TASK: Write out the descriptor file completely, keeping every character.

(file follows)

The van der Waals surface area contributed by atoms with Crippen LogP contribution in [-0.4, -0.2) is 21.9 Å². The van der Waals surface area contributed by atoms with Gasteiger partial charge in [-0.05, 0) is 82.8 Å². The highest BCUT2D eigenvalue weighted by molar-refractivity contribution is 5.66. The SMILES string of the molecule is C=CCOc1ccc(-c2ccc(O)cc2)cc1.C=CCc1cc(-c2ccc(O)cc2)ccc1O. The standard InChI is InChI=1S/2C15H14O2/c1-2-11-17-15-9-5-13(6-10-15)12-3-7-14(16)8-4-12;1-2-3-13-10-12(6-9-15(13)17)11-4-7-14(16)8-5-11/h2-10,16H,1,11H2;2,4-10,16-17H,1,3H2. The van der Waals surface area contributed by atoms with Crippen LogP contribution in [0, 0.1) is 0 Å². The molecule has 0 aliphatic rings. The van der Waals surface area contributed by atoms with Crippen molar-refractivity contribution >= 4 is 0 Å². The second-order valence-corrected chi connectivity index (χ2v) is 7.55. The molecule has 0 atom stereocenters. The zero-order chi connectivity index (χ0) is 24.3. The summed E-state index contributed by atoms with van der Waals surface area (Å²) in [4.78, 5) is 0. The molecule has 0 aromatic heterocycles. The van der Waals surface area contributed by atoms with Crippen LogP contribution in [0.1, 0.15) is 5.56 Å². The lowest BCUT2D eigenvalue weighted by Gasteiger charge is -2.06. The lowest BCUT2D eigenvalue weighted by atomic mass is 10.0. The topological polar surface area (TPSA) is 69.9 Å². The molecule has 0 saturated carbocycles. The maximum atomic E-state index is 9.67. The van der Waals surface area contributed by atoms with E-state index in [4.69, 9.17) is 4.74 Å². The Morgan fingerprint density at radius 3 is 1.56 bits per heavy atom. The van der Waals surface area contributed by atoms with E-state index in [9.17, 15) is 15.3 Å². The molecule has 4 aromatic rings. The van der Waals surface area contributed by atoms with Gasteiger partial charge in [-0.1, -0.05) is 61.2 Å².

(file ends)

The van der Waals surface area contributed by atoms with Crippen LogP contribution in [-0.4, -0.2) is 21.9 Å². The van der Waals surface area contributed by atoms with Gasteiger partial charge in [-0.05, 0) is 82.8 Å². The highest BCUT2D eigenvalue weighted by molar-refractivity contribution is 5.66. The SMILES string of the molecule is C=CCOc1ccc(-c2ccc(O)cc2)cc1.C=CCc1cc(-c2ccc(O)cc2)ccc1O. The standard InChI is InChI=1S/2C15H14O2/c1-2-11-17-15-9-5-13(6-10-15)12-3-7-14(16)8-4-12;1-2-3-13-10-12(6-9-15(13)17)11-4-7-14(16)8-5-11/h2-10,16H,1,11H2;2,4-10,16-17H,1,3H2. The van der Waals surface area contributed by atoms with Crippen LogP contribution in [0, 0.1) is 0 Å². The molecule has 0 aliphatic rings. The van der Waals surface area contributed by atoms with Crippen molar-refractivity contribution >= 4 is 0 Å². The second-order valence-corrected chi connectivity index (χ2v) is 7.55. The molecule has 0 atom stereocenters. The zero-order chi connectivity index (χ0) is 24.3. The summed E-state index contributed by atoms with van der Waals surface area (Å²) in [4.78, 5) is 0. The molecule has 0 aromatic heterocycles. The van der Waals surface area contributed by atoms with Crippen LogP contribution in [0.1, 0.15) is 5.56 Å². The lowest BCUT2D eigenvalue weighted by Gasteiger charge is -2.06. The lowest BCUT2D eigenvalue weighted by atomic mass is 10.0. The topological polar surface area (TPSA) is 69.9 Å². The molecule has 0 saturated carbocycles. The maximum atomic E-state index is 9.67. The van der Waals surface area contributed by atoms with E-state index in [4.69, 9.17) is 4.74 Å². The Morgan fingerprint density at radius 3 is 1.56 bits per heavy atom. The van der Waals surface area contributed by atoms with E-state index in [9.17, 15) is 15.3 Å². The molecule has 4 aromatic rings. The van der Waals surface area contributed by atoms with Gasteiger partial charge in [-0.1, -0.05) is 61.2 Å².